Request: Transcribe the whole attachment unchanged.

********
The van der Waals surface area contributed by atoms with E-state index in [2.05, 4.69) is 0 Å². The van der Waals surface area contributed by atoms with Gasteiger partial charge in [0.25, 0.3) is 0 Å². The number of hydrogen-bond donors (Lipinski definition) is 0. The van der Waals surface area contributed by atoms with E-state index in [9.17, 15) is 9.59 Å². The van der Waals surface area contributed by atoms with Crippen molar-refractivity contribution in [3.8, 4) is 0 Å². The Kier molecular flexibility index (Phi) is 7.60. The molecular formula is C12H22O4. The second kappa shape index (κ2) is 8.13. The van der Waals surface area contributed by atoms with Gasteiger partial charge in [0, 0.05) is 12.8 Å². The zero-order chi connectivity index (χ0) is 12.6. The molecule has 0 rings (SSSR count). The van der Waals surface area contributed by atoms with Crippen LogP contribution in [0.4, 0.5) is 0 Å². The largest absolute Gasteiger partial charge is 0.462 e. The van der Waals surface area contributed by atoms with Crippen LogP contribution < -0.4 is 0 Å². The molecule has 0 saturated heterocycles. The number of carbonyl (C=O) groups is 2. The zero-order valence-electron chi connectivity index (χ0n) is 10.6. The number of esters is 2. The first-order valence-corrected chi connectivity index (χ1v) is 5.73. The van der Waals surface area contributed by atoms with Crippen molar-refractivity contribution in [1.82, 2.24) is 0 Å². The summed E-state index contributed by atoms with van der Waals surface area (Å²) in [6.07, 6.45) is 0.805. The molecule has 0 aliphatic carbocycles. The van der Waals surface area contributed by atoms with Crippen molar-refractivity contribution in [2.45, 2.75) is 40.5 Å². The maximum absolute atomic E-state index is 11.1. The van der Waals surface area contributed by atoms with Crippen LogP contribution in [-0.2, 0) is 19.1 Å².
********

The van der Waals surface area contributed by atoms with E-state index in [2.05, 4.69) is 0 Å². The van der Waals surface area contributed by atoms with Gasteiger partial charge in [0.25, 0.3) is 0 Å². The number of hydrogen-bond donors (Lipinski definition) is 0. The van der Waals surface area contributed by atoms with E-state index in [9.17, 15) is 9.59 Å². The van der Waals surface area contributed by atoms with Crippen molar-refractivity contribution in [3.8, 4) is 0 Å². The Kier molecular flexibility index (Phi) is 7.60. The molecular formula is C12H22O4. The second kappa shape index (κ2) is 8.13. The van der Waals surface area contributed by atoms with Gasteiger partial charge in [0, 0.05) is 12.8 Å². The zero-order chi connectivity index (χ0) is 12.6. The molecule has 0 rings (SSSR count). The van der Waals surface area contributed by atoms with Crippen LogP contribution in [0.4, 0.5) is 0 Å². The largest absolute Gasteiger partial charge is 0.462 e. The van der Waals surface area contributed by atoms with Crippen LogP contribution < -0.4 is 0 Å². The molecule has 0 saturated heterocycles. The number of carbonyl (C=O) groups is 2. The zero-order valence-electron chi connectivity index (χ0n) is 10.6. The number of esters is 2. The first-order valence-corrected chi connectivity index (χ1v) is 5.73. The van der Waals surface area contributed by atoms with Crippen molar-refractivity contribution in [1.82, 2.24) is 0 Å². The summed E-state index contributed by atoms with van der Waals surface area (Å²) in [6.07, 6.45) is 0.805. The molecule has 0 aliphatic carbocycles. The van der Waals surface area contributed by atoms with Crippen molar-refractivity contribution in [2.45, 2.75) is 40.5 Å². The maximum absolute atomic E-state index is 11.1. The van der Waals surface area contributed by atoms with Crippen LogP contribution in [-0.2, 0) is 19.1 Å².